Sept. 7 (UPI) -- Following the disastrous U.S. capitulation and withdrawal from Afghanistan, handing victory to the brutal Taliban, there are growing fears that President Joe Biden may also withdraw the American military totally from Iraq. The lightning advance of the Taliban across Afghanistan caught the United States and the world by surprise. They control every part of the country, including the remote region of Panjshir province in the Hindu Kush mountains north of the Afghan capital Kabul, which finally fell on Monday.
The Taliban's victory in Afghanistan will have emboldened Islamist jihadists worldwide. The Islamic State-Khorasan, who are archenemies of the Taliban, showed their contempt for Taliban security with their horrific suicide bomb and gun attack on Kabul airport, killing hundreds, including 13 U.S. service personnel. The IS leadership will, however, have looked enviously at the way the Taliban drove every U.S. soldier out of Afghanistan.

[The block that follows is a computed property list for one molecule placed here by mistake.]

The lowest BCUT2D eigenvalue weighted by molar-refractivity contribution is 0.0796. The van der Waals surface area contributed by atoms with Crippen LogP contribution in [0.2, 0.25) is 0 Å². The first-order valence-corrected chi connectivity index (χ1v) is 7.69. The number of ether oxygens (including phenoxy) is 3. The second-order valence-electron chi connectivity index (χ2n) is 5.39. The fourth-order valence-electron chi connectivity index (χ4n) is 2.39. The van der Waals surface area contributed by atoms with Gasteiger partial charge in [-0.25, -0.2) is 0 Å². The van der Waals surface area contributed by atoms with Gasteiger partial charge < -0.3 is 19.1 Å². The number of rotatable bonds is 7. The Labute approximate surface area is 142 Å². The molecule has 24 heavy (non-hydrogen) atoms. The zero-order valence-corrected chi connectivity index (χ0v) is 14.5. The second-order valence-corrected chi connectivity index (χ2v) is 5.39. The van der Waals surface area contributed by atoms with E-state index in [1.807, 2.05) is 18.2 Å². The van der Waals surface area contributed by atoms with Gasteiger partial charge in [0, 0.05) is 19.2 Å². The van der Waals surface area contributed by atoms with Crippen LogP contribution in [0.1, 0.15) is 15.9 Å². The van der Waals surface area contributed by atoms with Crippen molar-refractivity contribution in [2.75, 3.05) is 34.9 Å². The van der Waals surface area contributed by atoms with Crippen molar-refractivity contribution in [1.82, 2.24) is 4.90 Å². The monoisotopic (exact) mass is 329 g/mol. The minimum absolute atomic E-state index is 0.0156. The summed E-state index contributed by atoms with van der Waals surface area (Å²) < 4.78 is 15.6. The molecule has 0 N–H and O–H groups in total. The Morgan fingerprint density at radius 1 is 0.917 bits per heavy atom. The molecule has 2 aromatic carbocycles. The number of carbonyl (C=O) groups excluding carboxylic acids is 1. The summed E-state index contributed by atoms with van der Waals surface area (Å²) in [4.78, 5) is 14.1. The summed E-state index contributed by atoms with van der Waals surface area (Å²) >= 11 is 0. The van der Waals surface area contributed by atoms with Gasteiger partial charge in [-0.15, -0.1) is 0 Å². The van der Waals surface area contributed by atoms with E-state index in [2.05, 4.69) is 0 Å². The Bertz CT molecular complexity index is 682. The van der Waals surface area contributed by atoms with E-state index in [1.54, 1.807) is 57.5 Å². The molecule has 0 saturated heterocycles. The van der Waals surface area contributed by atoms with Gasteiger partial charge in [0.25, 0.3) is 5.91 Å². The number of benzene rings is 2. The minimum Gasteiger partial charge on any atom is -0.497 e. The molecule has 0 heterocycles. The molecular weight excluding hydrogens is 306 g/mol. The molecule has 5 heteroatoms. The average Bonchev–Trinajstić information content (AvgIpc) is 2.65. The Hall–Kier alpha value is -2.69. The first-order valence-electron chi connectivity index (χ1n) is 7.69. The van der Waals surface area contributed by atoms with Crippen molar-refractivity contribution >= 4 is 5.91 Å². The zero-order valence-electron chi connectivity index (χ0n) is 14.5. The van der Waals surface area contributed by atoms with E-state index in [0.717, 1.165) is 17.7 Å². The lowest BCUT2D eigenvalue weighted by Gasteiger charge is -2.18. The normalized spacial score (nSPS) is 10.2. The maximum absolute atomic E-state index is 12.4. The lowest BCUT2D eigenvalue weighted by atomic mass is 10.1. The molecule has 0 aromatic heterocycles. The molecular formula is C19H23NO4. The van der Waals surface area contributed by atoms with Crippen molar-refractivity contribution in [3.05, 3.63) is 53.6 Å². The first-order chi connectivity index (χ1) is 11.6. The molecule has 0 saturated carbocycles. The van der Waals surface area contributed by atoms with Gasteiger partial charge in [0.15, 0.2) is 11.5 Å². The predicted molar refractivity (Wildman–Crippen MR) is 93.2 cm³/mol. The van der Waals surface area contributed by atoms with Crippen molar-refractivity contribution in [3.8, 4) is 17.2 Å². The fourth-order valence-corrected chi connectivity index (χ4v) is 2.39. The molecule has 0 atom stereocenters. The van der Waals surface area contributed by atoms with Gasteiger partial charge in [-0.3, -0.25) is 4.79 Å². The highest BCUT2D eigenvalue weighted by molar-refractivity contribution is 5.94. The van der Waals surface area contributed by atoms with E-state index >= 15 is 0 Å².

They will recall their own rapid advance across Iraq in 2014, when the apparently well-equipped Iraqi military, similarly armed and trained by the United States, simply abandoned their weapons and fled in the face of a relatively small force of IS militants, who then captured around 40% of Iraqi territory. The ensuing conflict to drive the IS out of Iraq and recapture Mosul, Fallujah, Tikrit and Ramadi led to many thousands of deaths and the virtual destruction of these ancient Iraqi cities.